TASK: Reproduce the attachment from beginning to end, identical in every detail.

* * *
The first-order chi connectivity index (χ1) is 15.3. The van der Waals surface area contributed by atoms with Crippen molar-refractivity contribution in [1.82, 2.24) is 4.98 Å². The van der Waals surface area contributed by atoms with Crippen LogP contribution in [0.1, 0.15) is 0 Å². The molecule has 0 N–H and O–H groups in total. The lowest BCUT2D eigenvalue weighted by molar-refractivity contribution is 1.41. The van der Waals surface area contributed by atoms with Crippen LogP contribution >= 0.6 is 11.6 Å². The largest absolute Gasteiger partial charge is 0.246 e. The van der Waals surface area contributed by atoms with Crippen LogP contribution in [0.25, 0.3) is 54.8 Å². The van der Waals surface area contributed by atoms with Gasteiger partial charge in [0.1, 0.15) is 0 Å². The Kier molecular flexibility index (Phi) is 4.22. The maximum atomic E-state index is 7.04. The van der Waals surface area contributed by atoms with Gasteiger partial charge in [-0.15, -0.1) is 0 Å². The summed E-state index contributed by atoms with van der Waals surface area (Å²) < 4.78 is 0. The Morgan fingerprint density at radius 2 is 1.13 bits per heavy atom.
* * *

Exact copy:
The first-order chi connectivity index (χ1) is 15.3. The van der Waals surface area contributed by atoms with Crippen molar-refractivity contribution in [1.82, 2.24) is 4.98 Å². The van der Waals surface area contributed by atoms with Crippen LogP contribution in [0.1, 0.15) is 0 Å². The molecule has 0 N–H and O–H groups in total. The lowest BCUT2D eigenvalue weighted by molar-refractivity contribution is 1.41. The van der Waals surface area contributed by atoms with Crippen LogP contribution >= 0.6 is 11.6 Å². The largest absolute Gasteiger partial charge is 0.246 e. The van der Waals surface area contributed by atoms with Crippen LogP contribution in [0.25, 0.3) is 54.8 Å². The van der Waals surface area contributed by atoms with Gasteiger partial charge in [0.1, 0.15) is 0 Å². The Kier molecular flexibility index (Phi) is 4.22. The maximum atomic E-state index is 7.04. The van der Waals surface area contributed by atoms with Gasteiger partial charge in [-0.15, -0.1) is 0 Å². The summed E-state index contributed by atoms with van der Waals surface area (Å²) < 4.78 is 0. The Morgan fingerprint density at radius 2 is 1.13 bits per heavy atom.